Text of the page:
Shrove Tuesday

Also found in: Dictionary, Encyclopedia, Wikipedia.
Graphic Thesaurus  🔍
Display ON
Animation ON
  • noun

Synonyms for Shrove Tuesday

the last day before Lent

References in periodicals archive ?
amp;nbsp;In the Middle Ages, Catholics began marking Shrove Tuesday as a time to confess their sins before Lent.
The tradition of eating pancakes on Shrove Tuesday marks the beginning of Lent, a period when within the Christian faith people "fast" or give up something as part of their preparation for Easter.
But the custom of eating pancakes on Shrove Tuesday (so-called as it was the day Anglo-Saxon Christians went to confession and were shriven of their sins) is believed to have its origins in a Pagan ritual heralding the return of spring that was adopted by the early Catholic Church.
Shrove Tuesday falls on February 13 this year and bar and restaurant, Buffalo will be bringing back their popular all-you-can-eat pancakes.
We normally do something connected with Shrove Tuesday, we don't always make them but this year we decided we would make pancakes.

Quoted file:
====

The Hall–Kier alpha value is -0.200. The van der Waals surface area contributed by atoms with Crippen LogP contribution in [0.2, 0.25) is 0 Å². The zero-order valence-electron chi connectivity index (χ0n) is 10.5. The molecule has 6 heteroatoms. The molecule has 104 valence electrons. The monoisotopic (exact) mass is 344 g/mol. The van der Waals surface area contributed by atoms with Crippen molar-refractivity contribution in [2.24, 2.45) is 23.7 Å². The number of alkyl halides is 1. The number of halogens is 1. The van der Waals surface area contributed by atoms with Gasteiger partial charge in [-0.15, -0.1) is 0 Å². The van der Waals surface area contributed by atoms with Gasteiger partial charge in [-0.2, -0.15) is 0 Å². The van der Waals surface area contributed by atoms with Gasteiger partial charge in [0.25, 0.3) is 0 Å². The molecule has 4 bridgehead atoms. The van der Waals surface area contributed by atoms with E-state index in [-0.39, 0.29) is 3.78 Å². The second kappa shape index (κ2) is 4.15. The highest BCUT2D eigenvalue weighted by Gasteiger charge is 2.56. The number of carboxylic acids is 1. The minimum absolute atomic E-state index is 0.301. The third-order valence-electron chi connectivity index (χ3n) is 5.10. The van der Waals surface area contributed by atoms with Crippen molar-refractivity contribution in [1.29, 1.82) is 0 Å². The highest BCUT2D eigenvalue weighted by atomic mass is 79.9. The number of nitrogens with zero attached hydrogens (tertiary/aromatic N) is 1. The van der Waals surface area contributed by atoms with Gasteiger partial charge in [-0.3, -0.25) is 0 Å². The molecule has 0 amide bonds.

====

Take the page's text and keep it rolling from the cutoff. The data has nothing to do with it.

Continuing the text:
Lent -- the 40 days leading up to Easter -- was traditionally a time of fasting and on Shrove Tuesday, Anglo-Saxon Christians went to confession and were 'shriven' (absolved from their sins).
Shrove Tuesday must always must always T fall 47 days before Easter Sunday.
It was Shrove Tuesday 1945 when the last V2 bomb dropped and we all heard the explosion.
That's because political journalists cracked the whip over last year's dirty tricks when they undid my apron strings - the Shrove Tuesday equivalent of loosening a racehorse's saddle.
DAY is traditionally known as Shrove Tuesday and is historically a religious occasion relating to the Christian feast of Easter.
SHROVE Tuesday was celebrated in style across parts of North Wales as people whipped up a tasty treat.
IT'S that time of year again when we look forward to tucking into tasty pancakes for Shrove Tuesday.
Whip up a batch of crisp pancakes on Shrove Tuesday
So, turkey on Shrove Tuesday at Jamie's house, is it?